The Miami County Health Department informed the Indiana State Department of Health they do not intend to renew their grant for the overdose medication Naloxone.
Naloxone, better known as Narcan, is a drug which is used to treat narcotic overdoses in emergent situations.
In a September letter to the ISDH, Miami County Health Officer Rafik Farag stated the county did not intend on renewing the Narcan grant, nor do they intend to enter into a Memorandum of Understanding with Four County Counseling Center.
The cancelling of the grant comes just months after Farag denied a bid from Miami County Systems of Car Coordinator Antonia Sawyer to implement a syringe service program-- a needle exchange-- stating the county does not have an epidemic.
According to Farag’s letter to the ISDH, opioid-related arrests and deaths are down in Miami County.
“We have seen a decrease in opioid and heroin arrests and in opioid and heroin overdoses in the last few months,” Farag wrote. “Unfortunately, that change has come with an increase in the number of methamphetamine arrests, resulting from increased availability of meth.”
In his letter, Farag calls meth Miami County’s drug of choice and indicates Naloxone is ineffective in methamphetamine overdoses.
Miami County Deputy Coroner John Boyer, who is also a Miami County Emergency Medical Technician, said overdose deaths have increased and cited heroin as the main drug of choice in these instances.
“Those numbers have been dramatically up over the last couple of years,” he said.
Boyer caveated this statement by saying readily available Naloxone may actually also be part of the problem because he thinks it may give users of opioid narcotics a false sense of security and may encourage them to push the boundaries of non-lethal amounts of drugs.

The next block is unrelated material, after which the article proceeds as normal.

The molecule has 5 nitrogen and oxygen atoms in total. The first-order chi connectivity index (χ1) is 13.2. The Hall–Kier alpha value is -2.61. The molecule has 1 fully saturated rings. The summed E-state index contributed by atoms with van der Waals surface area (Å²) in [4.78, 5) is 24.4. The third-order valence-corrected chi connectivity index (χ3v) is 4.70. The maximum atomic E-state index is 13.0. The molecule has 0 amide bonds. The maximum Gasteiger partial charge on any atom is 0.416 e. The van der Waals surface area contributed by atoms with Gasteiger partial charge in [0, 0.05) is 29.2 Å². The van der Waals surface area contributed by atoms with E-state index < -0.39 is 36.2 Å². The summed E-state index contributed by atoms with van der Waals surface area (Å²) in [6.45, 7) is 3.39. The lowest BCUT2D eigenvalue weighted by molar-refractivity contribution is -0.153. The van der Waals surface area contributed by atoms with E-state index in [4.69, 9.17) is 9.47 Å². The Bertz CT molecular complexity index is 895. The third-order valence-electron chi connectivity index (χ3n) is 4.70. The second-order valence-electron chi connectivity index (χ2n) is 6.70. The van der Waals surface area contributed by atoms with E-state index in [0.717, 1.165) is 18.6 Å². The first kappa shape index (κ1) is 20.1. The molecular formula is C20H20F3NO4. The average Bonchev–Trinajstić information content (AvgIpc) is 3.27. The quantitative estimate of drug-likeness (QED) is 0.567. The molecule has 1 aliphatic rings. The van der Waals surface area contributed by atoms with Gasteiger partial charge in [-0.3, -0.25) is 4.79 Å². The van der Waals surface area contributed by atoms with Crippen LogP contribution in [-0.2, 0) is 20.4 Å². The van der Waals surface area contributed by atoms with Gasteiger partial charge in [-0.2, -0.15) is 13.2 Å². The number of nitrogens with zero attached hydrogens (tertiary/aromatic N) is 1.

“There are groups of people who sit around and shoot up heroin and have somebody standing by with Narcan,” he said. “I think the idea of taking it away from the general public will actually save more lives than you think.”
Boyer indicated the difficutly in being able to concretely determine whether readily availale Naloxone is harmful or helpful to the community.
“It’s really hard to say how much it’s helped or hurt,” he said. “The best bet is to just stay away from the stuff; it’s not safe.”
In a statement from Miami County Health Nurse Marie Nichols, the county could always revisit the grant, should they feel the need arise.
“We, of course, keep our options open on renewing the grant in the future,” she wrote.
In her statement, Nichols also stated grants are available to first responder agencies within the county.
“Miami County Sheriff’s Department has Narcan available, as does the Peru Police Department have their own grant,” she wrote.
Nichols also stated Naloxone is available for purchase at all area pharmacies.
According to CVS Pharmacies Corporate Communications Director Erin Shields Britt, the pharmacy chain has protocols in place which allows pharmacists to dispense Naloxone in either a nasal spray or intramuscular injection form without a prescription.
Britt said the cost varies for those who have insurance.
“For customers without insurance, the intramuscular Naloxone is available for about $38 and the Narcan nasal spray is about $95,” she wrote via email.
A pharmacist at the Peru Walgreens location also confirmed the availability of Narcan for about $135 per dose. According to the Walgreens location, there is no identification required to purchase.
The letter Farag sent to ISDH does state there are plenty of Narcan doses available, however.
“At present, all first responders, both police and medical agencies, have a substantial supply on hand,” he wrote. “They report that Narcan usage has diminished commensurate with the reduction in opioid and heroin cases.”